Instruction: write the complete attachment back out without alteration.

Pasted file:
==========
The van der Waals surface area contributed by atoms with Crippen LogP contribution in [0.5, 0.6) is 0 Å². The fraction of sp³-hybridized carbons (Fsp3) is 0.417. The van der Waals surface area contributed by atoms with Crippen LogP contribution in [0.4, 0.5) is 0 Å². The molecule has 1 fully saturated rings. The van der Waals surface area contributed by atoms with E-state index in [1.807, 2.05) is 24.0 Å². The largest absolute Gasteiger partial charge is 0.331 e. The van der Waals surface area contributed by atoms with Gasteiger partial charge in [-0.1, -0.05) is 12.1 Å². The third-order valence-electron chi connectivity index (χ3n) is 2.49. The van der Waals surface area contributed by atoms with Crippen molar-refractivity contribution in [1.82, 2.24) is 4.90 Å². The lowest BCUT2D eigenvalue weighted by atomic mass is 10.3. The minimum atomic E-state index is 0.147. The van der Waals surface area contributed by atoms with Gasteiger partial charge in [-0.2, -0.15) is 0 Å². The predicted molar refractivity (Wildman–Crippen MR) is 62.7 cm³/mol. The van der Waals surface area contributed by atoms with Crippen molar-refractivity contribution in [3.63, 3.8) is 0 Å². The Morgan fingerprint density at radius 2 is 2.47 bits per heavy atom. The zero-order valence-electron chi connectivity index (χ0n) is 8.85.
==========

The van der Waals surface area contributed by atoms with Crippen LogP contribution in [0.5, 0.6) is 0 Å². The fraction of sp³-hybridized carbons (Fsp3) is 0.417. The van der Waals surface area contributed by atoms with Crippen LogP contribution in [0.4, 0.5) is 0 Å². The molecule has 1 fully saturated rings. The van der Waals surface area contributed by atoms with E-state index in [1.807, 2.05) is 24.0 Å². The largest absolute Gasteiger partial charge is 0.331 e. The van der Waals surface area contributed by atoms with Gasteiger partial charge in [-0.1, -0.05) is 12.1 Å². The third-order valence-electron chi connectivity index (χ3n) is 2.49. The van der Waals surface area contributed by atoms with Crippen molar-refractivity contribution in [1.82, 2.24) is 4.90 Å². The lowest BCUT2D eigenvalue weighted by atomic mass is 10.3. The minimum atomic E-state index is 0.147. The van der Waals surface area contributed by atoms with Gasteiger partial charge in [-0.2, -0.15) is 0 Å². The predicted molar refractivity (Wildman–Crippen MR) is 62.7 cm³/mol. The van der Waals surface area contributed by atoms with Crippen molar-refractivity contribution in [3.63, 3.8) is 0 Å². The Morgan fingerprint density at radius 2 is 2.47 bits per heavy atom. The zero-order valence-electron chi connectivity index (χ0n) is 8.85.